But for Donald Trump to ignore that and to actually kind of encourage outsiders to come into communities, this is all because Donald Trump is trying to — a last grasp at a message for his campaign of law and order, when all he has done is create chaos and disorder, whether it be around the coronavirus — we have no national plan. We still don’t have testing supplies and PPE equipment in Wisconsin, for example. We’ve had 100,000 small businesses close down because of how COVID has been dealt with. And we have racial tensions because of Donald Trump fanning the flames of hatred for many of his supporters.
So, it’s that chaos, it’s Donald Trump’s America, that’s the problem. In the Republican convention, they kept trying to say it’s Joe Biden’s America. I remember Joe Biden’s America, when Barack Obama and Joe Biden were there. We didn’t have these problems. This is Donald Trump’s — it’s on his hands, what’s happening. And he’s trying to have a new narrative, that’s not working.
AMY GOODMAN: During an interview on CNN yesterday, the U.S. Attorney General William Barr stood by his assertion — this is switching the topic, though he was with President Trump in Kenosha, but started talking about mail-in voting and said that it can be fraudulent. He was much more strong about it.
ATTORNEY GENERAL WILLIAM BARR: This is playing with fire. This is playing with fire. We’re a very closely divided country here. And if people have to have confidence in the results of the election and the legitimacy of the government, and people trying to change the rules to this — to this methodology, which, as a matter of logic, is very open to fraud and coercion, is reckless and dangerous. And people are playing with fire.
AMY GOODMAN: “Playing with fire,” Congressmember Pocan.
REP. MARK POCAN: Yeah.
AMY GOODMAN: And President Trump yesterday in North Carolina encouraging people to vote twice.
REP. MARK POCAN: Yeah, I mean, these are all outright lies they’re trying to get ready for when they lose. They’re looking at the polls, as well. Donald Trump, with the post office, has tried to create chaos. He wants people to think that their ballots somehow won’t count if they put it in the mail. He’s trying to do everything he can to pick voters, rather than voters picking the next president. And then he’s trying to set up this case that there’s somehow this fraudulent way of voting — that he and his family and many Cabinet members have themselves voted. Members of Congress often vote from home via mail, because we’re not available. So, this is just an outright lie that he’s putting out there, and he’s trying to make a case of this, again, chaos and confusion that he’s putting out there.
And, you know, the reality is, he has created the environment where people don’t want to go and vote on Election Day, because they don’t want to get sick and get their family sick, either. So, this is Donald Trump’s problem. He still won’t address the problem that we have 187,000 deaths in this country because of the way he’s mishandled COVID-19. And now he’s trying to somehow put this onto voting, when the only reason we even have a large amount of people wanting to vote from home is because of COVID-19.
NERMEEN SHAIKH: Well, on another issue regarding the elections, you recently tweeted a letter that you wrote and had 18 other Democratic members of Congress sign into, expressing concern that the Office of the Director of National Intelligence has refused in-person briefings to Congress about foreign interference in the upcoming election. So, if you could talk about that letter, and also the proposal you recently put forth to cut the Pentagon budget by 10% so that money could be freed to fight COVID-19 in the state and the country?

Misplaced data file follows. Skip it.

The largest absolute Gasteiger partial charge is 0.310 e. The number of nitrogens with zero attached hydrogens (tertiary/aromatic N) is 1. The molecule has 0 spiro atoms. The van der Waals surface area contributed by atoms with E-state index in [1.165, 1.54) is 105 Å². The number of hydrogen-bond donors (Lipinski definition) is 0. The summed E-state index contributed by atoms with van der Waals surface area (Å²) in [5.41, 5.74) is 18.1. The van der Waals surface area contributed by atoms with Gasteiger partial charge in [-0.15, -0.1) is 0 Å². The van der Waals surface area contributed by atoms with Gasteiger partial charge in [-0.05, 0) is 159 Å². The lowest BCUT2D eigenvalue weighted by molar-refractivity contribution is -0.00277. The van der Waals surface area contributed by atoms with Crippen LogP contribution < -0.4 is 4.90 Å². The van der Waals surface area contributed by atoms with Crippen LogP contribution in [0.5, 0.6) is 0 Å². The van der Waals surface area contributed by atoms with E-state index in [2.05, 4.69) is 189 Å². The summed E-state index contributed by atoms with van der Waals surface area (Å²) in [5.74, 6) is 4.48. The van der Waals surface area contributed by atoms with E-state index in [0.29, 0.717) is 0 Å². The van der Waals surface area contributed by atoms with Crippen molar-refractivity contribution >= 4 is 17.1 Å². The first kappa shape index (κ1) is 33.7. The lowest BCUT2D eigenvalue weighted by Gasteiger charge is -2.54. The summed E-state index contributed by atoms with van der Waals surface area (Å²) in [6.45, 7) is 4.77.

REP. MARK POCAN: Sure. Thank you. On the first one, this is a letter that we sent because the one power we do have as Congress is the power of the purse. And if some agency is going to listen to the president, not do their responsibility by keeping Congress informed, we can stop their budget. And we should stop their budget and not fund them, if they’re going to allow the president to manipulate an agency. So that’s what we were asking for. And I think it’s something we should do. And in this month, we have to actually — our fiscal year ends September 30th. We have to deal with this. So I’m hoping that this is something we can make very real, unless they do the right thing and brief Congress.
On the Pentagon budget, you know, this is something that I’ve watched. In the last four years, we have increased defense spending 20%, at a time of relative peace. There’s no excuse for that. And when you look at the cost overruns and the abuse and the fraud, almost every major contractor has been charged with fraud, and yet we continue to put now $740 billion a year into this. We need to start cutting back. And, you know, 10% is a pretty modest cut for them to do. We said not from the troops or their healthcare, but from all the other things, the private contractors, etc., that we could do.
And we were — fortunately, we got over 90 votes for a 10% cut. And only three years ago, Barbara Lee and I did this. Barbara Lee, at the time, had introduced a 1% cut and only got 70-some members. So we increased the number of members by 20 by increasing the cut 10%. And also, the sequester, that’s kind of held nondefense spending and defense spending kind of in line — if you increased one, the other increased, so if you wanted money for education or schools, you had to increase defense spending — that ends as of this year. So, next year, we have a real opportunity to go in and make some serious cuts on defense, so we can trim it and rightsize it. And that’s going to be a major goal of many of us in Congress.
AMY GOODMAN: Last 10 seconds. Richard Neal just prevailed, chair of the House Ways and Means Committee, over Alex Morse in Western Mass. It was described as a fiercely homophobic campaign. Your thoughts?
REP. MARK POCAN: It was. You know, whoever in their party, the Massachusetts party, convinced college Democrats to try to do a smear campaign should be kicked out of office. There’s no accounting for that in politics. There shouldn’t be for either party, and certainly Democrats should have a higher standard.
AMY GOODMAN: Congressmember Mark Pocan, thanks so much for joining us. I’m Amy Goodman, with Nermeen Shaikh. Stay safe.